Skip to main content
ARS Home » Northeast Area » Frederick, Maryland » Foreign Disease-Weed Science Research » Research » Publications at this Location » Publication #264547

Title: Leaf anthracnose, a new disease of swallow-worts from Russia

item Berner, Dana
item Cavin, Craig

Submitted to: American Phytopathology Society
Publication Type: Abstract Only
Publication Acceptance Date: 3/9/2011
Publication Date: 6/1/2011
Citation: Berner, D.K., Cavin, C.A. 2011. Leaf anthracnose, a new disease of swallow-worts from Russia. American Phytopathology Society. 101:S272.

Interpretive Summary:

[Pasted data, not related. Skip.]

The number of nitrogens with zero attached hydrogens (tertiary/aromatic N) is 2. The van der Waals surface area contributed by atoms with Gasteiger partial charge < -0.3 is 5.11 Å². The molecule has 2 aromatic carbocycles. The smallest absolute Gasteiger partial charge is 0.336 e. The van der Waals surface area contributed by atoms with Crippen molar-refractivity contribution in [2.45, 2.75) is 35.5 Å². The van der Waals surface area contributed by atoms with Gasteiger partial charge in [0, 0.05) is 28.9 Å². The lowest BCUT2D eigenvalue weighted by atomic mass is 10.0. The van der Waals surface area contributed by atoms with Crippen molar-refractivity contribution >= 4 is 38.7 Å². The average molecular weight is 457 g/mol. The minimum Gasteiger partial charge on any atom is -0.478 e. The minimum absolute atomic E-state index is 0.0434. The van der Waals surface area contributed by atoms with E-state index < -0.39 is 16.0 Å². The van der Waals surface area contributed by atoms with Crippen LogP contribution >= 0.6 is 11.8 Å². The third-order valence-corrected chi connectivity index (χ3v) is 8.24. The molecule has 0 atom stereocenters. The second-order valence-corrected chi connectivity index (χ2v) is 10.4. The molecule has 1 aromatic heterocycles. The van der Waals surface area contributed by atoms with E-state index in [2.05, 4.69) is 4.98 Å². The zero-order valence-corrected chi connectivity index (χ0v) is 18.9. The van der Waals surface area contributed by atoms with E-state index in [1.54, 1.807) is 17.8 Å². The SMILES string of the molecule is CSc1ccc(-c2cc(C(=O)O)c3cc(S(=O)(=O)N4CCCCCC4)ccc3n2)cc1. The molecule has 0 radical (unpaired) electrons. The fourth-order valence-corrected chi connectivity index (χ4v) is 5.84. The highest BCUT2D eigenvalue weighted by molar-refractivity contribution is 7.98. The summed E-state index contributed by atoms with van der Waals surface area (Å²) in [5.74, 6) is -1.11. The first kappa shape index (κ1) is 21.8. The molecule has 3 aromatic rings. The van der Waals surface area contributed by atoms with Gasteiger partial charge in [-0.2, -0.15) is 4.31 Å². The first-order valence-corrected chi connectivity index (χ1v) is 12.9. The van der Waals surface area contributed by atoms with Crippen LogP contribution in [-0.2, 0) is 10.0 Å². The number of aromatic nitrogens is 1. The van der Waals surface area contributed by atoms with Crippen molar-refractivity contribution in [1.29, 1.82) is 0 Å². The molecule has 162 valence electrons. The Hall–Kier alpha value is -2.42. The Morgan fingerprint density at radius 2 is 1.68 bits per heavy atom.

Technical Abstract: Black swallow-wort Vincetoxicum nigrum (L.) Moench (synonym=Cynanchum louiseae Kartesz & Gandhi) and pale swallow-wort Vincetoxicum rossicum (Kleopow) Borhidi (synonym=Cynanchum rossicum (Kleopow) Borhidi) are invasive plants belonging to the family Apocynaceae and are the targets of biological control efforts to control their spread in the USA. In 2010, diseased leaves of a related species, V. scandens Sommier & Levier, were collected in the Krasnodar area of Russia and sent to the BLS-3 containment facility at the Foreign Disease-Weed Science Research Unit (FDWSRU) of USDA, ARS in Frederick Maryland. Surface disinfested leaves were placed in sterile moist chambers, and, after several days at 20-25 degrees C, acervuli formed on irregular tan necrotic lesions. Pure cultures (FDWSRU 10-002) were obtained by transferring spore masses with sterile glass needles onto 20 percent V-8 juice agar. Seeds of V. scandens, collected simultaneously in Russia, were placed in a freezer at -20 degrees C for 6 weeks and then germinated in sterile Petri plates on moist filter paper. The seedlings were then transplanted and grown in a 20 degrees C greenhouse under 12 hours of light. Five two-month-old plants each of V. scandens, V. nigrum, and V. rossicum were inoculated with spores from two-week-old cultures of isolate 10-002. Plants were inoculated by spraying an aqueous suspension of 106 spores per ml onto each plant until all leaves were wet. The plants were placed in 20-24 degrees C dew chambers for 18 hours and then placed in a 20 degrees C greenhouse. Two weeks later, diseased leaves of each species were harvested, and the fungus was re-isolated from each species. Spore and appressoria measurements conformed to the description of Colletotrichum lineola Corda, and ITS sequences of this isolate (GenBank # HQ731491) aligned 100 percent to 15 isolates of C. lineola in GenBank. Voucher specimens of the fungus have been deposited in the U.S. national fungus collection.